Cat being examined by a vet. Photo by Shutterstock

Meows are special. Although genetics and medical problems can cause cats to vocalize, our little household kitties have learned to express their emotions and needs to us through meows. Additionally, meows can develop into an exclusive language between cats and the people who live with them, deepening the connections between them.

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Do you have a cat behavior question for Marilyn? Ask our behaviorist in the comments below and you might be featured in an upcoming column. If you suspect a behavioral problem, always rule out any possible medical issues that may be causing the behavior by first having your cat examined by a veterinarian.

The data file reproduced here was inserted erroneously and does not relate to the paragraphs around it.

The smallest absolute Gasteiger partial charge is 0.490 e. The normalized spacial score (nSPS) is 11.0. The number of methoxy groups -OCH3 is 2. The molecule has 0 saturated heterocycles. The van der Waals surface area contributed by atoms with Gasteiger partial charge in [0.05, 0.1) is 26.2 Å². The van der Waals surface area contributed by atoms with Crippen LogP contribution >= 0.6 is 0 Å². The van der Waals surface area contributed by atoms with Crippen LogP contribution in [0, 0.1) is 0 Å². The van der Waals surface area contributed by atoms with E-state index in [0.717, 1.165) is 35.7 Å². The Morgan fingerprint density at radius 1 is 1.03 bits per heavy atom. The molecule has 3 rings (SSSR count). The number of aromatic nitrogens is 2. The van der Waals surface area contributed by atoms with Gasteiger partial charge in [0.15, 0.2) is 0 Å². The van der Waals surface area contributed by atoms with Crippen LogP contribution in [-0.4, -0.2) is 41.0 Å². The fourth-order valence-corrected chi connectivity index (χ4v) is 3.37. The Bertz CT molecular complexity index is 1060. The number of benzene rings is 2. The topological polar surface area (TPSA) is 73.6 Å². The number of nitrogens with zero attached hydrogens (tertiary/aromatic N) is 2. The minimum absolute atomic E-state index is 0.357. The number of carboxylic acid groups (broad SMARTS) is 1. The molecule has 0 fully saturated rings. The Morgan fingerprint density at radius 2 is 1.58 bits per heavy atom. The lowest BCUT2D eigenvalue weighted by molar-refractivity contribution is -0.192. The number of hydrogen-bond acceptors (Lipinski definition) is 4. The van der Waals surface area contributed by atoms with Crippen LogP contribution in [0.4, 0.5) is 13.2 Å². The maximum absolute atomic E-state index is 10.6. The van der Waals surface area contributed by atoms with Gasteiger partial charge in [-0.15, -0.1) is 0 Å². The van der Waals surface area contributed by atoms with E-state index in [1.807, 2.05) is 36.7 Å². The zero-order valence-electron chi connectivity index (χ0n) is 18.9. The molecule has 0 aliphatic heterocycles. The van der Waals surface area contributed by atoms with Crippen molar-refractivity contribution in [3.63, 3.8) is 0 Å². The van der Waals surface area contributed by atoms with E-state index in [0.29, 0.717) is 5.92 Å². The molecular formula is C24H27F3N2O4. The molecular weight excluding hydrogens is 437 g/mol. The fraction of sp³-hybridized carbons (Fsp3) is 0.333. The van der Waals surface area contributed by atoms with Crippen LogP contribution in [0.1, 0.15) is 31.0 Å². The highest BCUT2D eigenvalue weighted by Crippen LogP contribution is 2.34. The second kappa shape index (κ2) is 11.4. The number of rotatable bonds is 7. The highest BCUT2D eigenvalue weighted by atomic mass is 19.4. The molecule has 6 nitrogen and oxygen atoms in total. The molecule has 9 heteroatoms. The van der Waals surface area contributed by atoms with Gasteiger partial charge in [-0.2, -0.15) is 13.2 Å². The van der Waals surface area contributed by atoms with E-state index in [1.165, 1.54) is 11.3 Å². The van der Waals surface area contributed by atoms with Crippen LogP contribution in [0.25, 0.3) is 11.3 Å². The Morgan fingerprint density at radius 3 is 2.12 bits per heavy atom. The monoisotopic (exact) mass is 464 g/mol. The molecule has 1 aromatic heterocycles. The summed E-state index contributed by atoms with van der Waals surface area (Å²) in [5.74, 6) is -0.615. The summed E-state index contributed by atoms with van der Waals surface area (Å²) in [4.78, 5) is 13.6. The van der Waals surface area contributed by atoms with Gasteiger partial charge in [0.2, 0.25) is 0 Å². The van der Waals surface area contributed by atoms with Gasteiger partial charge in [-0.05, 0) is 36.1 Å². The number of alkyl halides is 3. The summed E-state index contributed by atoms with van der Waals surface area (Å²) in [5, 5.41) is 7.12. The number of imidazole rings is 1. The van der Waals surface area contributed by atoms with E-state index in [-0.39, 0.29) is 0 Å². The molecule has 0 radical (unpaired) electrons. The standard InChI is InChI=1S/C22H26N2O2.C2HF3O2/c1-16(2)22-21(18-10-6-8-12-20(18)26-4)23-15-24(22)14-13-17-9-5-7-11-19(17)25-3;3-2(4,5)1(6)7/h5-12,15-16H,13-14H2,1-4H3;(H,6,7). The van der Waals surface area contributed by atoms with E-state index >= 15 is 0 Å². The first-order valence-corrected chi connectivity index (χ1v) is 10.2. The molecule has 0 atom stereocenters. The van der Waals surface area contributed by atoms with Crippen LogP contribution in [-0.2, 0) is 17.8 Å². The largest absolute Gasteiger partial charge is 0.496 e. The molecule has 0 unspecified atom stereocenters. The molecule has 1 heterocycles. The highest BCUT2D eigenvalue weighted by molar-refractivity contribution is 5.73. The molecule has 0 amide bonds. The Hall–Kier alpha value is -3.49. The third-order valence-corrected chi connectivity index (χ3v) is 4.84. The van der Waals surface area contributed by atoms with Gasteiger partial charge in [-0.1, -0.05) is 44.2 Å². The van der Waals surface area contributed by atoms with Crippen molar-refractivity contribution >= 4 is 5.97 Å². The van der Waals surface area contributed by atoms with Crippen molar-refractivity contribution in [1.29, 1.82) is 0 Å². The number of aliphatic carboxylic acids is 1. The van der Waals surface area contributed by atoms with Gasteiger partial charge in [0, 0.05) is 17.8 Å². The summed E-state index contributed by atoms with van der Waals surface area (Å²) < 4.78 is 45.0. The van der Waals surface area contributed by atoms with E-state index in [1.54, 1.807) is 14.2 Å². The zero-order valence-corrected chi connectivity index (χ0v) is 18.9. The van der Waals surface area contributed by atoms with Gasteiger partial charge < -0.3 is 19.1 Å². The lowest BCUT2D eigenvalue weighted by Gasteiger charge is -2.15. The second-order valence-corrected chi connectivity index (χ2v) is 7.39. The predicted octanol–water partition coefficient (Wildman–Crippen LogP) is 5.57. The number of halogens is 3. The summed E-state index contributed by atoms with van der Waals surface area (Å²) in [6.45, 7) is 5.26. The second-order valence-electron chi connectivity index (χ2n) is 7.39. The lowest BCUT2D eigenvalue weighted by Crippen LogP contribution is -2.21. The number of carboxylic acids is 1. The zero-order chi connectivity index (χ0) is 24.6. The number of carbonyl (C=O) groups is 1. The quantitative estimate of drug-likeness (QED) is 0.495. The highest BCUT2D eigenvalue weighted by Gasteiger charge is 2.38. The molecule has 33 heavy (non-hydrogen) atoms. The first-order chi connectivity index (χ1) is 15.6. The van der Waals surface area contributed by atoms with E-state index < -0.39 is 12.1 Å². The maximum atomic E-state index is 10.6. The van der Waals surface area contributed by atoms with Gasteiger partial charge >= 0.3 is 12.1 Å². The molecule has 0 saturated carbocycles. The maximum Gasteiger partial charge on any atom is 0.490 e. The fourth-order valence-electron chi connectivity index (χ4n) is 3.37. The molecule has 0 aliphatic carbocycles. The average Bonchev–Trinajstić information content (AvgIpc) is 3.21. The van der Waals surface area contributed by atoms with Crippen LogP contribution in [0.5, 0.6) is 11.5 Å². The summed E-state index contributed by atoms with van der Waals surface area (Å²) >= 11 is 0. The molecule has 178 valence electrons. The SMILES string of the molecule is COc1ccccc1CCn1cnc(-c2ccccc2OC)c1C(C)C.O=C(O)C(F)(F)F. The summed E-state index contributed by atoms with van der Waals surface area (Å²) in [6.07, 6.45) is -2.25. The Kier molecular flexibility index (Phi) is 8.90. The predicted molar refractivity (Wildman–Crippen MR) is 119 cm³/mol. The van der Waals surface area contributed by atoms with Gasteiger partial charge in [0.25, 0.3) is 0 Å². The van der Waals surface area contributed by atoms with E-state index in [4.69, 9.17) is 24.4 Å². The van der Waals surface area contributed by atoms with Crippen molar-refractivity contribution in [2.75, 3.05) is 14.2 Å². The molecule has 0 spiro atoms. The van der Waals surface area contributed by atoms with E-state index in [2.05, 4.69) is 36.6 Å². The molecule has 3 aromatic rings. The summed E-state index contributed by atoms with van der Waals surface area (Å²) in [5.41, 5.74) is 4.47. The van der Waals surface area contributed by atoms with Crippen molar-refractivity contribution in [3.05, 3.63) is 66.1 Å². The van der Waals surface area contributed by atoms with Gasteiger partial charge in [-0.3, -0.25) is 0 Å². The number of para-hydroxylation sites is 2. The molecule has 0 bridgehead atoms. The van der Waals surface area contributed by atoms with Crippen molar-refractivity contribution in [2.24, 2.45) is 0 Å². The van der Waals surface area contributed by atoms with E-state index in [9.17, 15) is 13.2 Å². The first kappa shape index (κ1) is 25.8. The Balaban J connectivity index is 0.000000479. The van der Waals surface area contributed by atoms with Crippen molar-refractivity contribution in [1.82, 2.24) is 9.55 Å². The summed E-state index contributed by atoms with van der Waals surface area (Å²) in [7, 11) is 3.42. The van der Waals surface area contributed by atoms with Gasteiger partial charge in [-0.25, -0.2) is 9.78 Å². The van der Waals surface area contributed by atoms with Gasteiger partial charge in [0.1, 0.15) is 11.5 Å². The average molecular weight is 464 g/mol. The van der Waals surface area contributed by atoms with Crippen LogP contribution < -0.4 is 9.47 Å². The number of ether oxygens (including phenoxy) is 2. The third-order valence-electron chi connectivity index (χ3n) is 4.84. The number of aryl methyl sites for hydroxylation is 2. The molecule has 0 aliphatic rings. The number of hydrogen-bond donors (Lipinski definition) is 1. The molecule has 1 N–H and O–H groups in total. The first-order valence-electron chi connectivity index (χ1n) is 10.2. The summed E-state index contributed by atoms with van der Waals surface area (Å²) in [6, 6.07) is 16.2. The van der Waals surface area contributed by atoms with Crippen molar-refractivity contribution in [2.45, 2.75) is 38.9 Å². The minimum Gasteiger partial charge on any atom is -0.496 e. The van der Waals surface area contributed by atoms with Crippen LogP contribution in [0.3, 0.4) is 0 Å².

Marilyn, a certified cat behavior consultant, owner of The Cat Coach, LLC, solves cat behavior problems nationally and internationally through on site and Skype consultations. She uses positive reinforcement, including environmental changes, clicker training and other behavior modification techniques.

She is also an award winning author. Her book Naughty No More! focuses on solving cat behavior problems through clicker training and other positive reinforcement methods.  Marilyn is big on education—she feels it is important for cat parents to know the reasons behind their cat’s behaviors.

She is a frequent guest on television and radio, answering cat behavior questions and helping people understand their cats.